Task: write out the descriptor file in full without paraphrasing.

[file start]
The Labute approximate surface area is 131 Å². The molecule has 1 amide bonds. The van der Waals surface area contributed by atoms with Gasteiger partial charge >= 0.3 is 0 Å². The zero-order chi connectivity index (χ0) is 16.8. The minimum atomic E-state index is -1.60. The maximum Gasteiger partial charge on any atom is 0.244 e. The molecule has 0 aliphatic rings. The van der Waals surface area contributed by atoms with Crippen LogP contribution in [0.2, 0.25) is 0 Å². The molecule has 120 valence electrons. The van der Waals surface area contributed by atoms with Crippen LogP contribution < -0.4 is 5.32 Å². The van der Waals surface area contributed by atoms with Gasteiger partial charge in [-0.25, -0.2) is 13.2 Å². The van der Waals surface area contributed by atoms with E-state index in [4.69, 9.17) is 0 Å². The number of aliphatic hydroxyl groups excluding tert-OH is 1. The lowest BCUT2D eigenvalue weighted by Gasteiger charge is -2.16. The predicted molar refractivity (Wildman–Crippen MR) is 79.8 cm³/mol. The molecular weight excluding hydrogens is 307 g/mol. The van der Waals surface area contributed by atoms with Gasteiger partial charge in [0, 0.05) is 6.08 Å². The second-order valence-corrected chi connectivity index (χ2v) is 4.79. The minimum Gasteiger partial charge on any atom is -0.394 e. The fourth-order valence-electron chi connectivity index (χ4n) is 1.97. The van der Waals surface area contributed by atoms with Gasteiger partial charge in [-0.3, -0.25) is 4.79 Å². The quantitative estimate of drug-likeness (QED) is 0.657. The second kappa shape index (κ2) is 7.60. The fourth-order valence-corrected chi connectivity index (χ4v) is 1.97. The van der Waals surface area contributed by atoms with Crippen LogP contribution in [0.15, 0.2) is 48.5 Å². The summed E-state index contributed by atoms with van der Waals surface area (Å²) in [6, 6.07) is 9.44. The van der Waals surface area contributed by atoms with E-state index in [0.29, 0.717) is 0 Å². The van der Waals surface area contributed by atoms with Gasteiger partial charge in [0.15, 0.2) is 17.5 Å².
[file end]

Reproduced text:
The Labute approximate surface area is 131 Å². The molecule has 1 amide bonds. The van der Waals surface area contributed by atoms with Gasteiger partial charge >= 0.3 is 0 Å². The zero-order chi connectivity index (χ0) is 16.8. The minimum atomic E-state index is -1.60. The maximum Gasteiger partial charge on any atom is 0.244 e. The molecule has 0 aliphatic rings. The van der Waals surface area contributed by atoms with Crippen LogP contribution in [0.2, 0.25) is 0 Å². The molecule has 120 valence electrons. The van der Waals surface area contributed by atoms with Crippen LogP contribution < -0.4 is 5.32 Å². The van der Waals surface area contributed by atoms with Gasteiger partial charge in [-0.25, -0.2) is 13.2 Å². The van der Waals surface area contributed by atoms with E-state index in [4.69, 9.17) is 0 Å². The number of aliphatic hydroxyl groups excluding tert-OH is 1. The lowest BCUT2D eigenvalue weighted by Gasteiger charge is -2.16. The predicted molar refractivity (Wildman–Crippen MR) is 79.8 cm³/mol. The molecular weight excluding hydrogens is 307 g/mol. The van der Waals surface area contributed by atoms with Gasteiger partial charge in [0, 0.05) is 6.08 Å². The second-order valence-corrected chi connectivity index (χ2v) is 4.79. The minimum Gasteiger partial charge on any atom is -0.394 e. The fourth-order valence-electron chi connectivity index (χ4n) is 1.97. The van der Waals surface area contributed by atoms with Gasteiger partial charge in [-0.3, -0.25) is 4.79 Å². The quantitative estimate of drug-likeness (QED) is 0.657. The second kappa shape index (κ2) is 7.60. The fourth-order valence-corrected chi connectivity index (χ4v) is 1.97. The van der Waals surface area contributed by atoms with Crippen LogP contribution in [0.15, 0.2) is 48.5 Å². The summed E-state index contributed by atoms with van der Waals surface area (Å²) in [6, 6.07) is 9.44. The van der Waals surface area contributed by atoms with E-state index in [0.29, 0.717) is 0 Å². The van der Waals surface area contributed by atoms with Gasteiger partial charge in [0.15, 0.2) is 17.5 Å².